A Walk in the Woods is the story of an impossible friendship, one that grows between an earnest young American arms negotiator and his more cynical Soviet counterpart during their private walks together over a period of many months. It is also the story of two nations attempting to avert a nuclear holocaust in spite of the political and economic forces that seem to be pushing them relentlessly toward it.
The conflict between these two contrasting elements of the play, the public and the private, the political and the personal, is established in the first of the play’s four scenes, during which the novice American negotiator, Honeyman, repeatedly refuses the more experienced Botvinnik’s offer of friendship.
His rebuff is not due to any personal hostility based on Cold War rivalry. On the contrary, he comes to the table full of enthusiasm and high hopes for a rapid and successful conclusion to the talks, replacing a more experienced negotiator named McIntyre, whose personal inflexibility was a source of irritation to Botvinnik. “We negotiated for two years, and he never changed his position,” complains Botvinnik. “The American position changed . . . ” objects Honeyman, to which the Russian responds: “No, no—his position. Sitting there, at the table. He always sat straight up. For two years he never relaxed.”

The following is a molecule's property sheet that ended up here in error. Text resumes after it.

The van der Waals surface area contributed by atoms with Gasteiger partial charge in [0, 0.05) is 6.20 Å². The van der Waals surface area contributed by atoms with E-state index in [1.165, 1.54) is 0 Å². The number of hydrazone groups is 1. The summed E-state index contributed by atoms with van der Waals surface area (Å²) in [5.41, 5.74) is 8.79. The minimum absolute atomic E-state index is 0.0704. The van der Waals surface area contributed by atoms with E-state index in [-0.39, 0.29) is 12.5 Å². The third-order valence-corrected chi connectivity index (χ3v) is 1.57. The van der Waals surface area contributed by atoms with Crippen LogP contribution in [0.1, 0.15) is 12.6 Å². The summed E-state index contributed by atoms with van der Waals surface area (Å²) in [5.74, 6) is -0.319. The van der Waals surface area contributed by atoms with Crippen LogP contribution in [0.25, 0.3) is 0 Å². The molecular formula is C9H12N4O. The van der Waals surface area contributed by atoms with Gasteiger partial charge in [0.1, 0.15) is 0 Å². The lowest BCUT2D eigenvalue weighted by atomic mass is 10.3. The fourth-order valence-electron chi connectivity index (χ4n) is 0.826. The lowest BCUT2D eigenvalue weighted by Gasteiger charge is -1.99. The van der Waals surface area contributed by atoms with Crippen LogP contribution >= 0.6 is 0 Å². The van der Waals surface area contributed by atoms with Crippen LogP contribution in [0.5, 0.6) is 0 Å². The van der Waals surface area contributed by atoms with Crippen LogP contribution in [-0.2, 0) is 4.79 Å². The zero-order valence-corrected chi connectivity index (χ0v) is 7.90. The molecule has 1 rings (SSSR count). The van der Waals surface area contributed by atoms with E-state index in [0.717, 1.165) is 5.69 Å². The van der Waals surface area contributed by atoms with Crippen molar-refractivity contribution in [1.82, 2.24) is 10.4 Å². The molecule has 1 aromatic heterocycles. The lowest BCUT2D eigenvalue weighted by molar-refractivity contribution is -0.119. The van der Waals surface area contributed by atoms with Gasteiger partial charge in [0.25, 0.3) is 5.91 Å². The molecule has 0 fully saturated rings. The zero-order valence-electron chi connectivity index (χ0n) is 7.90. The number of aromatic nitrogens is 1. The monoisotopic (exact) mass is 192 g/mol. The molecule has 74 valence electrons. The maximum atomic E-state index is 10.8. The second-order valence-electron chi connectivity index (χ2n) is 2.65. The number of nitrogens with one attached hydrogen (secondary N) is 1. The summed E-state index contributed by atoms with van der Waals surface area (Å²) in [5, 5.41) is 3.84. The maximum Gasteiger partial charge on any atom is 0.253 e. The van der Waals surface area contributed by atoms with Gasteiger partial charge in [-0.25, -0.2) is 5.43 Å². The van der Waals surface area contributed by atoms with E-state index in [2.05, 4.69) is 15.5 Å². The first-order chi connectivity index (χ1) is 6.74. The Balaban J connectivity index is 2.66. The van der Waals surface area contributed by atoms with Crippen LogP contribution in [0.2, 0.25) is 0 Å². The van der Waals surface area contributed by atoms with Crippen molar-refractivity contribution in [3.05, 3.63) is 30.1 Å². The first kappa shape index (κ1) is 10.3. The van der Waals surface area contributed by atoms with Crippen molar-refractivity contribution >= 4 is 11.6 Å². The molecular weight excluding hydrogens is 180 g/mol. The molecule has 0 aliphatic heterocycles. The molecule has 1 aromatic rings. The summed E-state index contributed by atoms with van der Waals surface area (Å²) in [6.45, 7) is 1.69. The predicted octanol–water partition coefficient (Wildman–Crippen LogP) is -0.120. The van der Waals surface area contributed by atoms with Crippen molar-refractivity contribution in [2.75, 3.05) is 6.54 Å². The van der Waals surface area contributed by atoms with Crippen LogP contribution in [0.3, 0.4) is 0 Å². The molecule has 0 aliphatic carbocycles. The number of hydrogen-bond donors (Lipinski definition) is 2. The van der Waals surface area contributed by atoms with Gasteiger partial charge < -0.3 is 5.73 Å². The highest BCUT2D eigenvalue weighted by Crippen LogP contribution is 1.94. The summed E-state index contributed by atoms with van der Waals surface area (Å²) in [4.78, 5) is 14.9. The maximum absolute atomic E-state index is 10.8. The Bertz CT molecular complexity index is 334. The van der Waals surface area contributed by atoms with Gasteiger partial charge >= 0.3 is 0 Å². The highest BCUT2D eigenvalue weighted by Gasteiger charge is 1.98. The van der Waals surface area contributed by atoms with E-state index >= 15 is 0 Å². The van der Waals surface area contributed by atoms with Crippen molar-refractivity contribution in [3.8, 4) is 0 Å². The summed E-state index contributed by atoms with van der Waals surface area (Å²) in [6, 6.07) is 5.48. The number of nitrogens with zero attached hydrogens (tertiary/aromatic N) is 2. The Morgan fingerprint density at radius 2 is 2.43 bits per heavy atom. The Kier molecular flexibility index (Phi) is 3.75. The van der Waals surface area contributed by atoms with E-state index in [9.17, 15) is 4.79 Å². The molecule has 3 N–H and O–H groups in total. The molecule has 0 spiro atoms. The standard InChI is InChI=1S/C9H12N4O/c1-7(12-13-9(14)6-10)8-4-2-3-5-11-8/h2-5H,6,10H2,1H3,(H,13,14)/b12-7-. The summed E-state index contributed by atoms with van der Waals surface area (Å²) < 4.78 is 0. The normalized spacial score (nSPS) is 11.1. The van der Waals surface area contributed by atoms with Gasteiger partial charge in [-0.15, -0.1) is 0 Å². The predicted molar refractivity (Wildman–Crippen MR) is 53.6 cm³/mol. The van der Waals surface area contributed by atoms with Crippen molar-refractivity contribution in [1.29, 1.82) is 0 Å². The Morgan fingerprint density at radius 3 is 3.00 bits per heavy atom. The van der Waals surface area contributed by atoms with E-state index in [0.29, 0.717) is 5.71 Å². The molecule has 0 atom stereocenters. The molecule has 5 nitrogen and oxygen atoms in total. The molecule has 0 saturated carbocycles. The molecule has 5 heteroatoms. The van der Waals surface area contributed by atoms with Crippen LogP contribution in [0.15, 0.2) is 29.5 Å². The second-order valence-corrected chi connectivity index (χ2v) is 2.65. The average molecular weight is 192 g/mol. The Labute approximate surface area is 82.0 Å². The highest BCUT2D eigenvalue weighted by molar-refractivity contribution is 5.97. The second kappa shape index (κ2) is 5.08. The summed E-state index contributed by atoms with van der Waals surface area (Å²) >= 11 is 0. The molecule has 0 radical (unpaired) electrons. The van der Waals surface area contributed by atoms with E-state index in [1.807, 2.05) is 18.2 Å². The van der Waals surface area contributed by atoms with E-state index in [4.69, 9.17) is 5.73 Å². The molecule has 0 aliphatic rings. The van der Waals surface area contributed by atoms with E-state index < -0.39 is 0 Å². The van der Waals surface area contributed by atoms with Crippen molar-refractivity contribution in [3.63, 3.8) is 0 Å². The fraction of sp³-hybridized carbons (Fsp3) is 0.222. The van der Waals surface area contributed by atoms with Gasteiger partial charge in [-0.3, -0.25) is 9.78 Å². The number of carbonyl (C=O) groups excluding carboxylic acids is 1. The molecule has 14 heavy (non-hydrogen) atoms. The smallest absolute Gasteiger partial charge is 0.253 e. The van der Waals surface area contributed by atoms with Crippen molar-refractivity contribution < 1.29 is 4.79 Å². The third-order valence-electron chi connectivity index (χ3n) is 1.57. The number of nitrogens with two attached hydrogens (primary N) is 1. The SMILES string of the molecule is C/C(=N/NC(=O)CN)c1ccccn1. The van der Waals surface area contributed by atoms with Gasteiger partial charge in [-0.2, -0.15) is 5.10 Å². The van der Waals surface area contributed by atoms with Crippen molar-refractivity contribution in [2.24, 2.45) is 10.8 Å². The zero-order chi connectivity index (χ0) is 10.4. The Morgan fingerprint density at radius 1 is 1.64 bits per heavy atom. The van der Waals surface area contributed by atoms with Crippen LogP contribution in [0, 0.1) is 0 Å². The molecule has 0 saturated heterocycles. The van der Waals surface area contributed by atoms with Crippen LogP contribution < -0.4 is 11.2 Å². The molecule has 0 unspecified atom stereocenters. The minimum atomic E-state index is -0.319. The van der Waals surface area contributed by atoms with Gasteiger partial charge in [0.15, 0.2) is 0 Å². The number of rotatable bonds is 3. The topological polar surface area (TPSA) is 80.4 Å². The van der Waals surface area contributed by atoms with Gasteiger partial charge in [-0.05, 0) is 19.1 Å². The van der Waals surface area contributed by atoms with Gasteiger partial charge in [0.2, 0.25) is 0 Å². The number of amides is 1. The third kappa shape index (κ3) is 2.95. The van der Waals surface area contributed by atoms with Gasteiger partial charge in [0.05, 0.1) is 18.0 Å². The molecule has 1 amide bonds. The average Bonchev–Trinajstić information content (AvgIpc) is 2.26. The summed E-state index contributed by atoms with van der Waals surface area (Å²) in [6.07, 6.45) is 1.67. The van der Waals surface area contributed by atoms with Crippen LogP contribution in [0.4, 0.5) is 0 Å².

Honeyman appears in the opening scene to be cut from the same stiff cloth as McIntyre, and much of the play revolves around Botvinnik’s attempts to break through his bureaucratic exterior and find the man within, while Honeyman struggles to hammer out an agreement on arms reduction.
The second scene opens, two months later,...
(The entire section is 700 words.)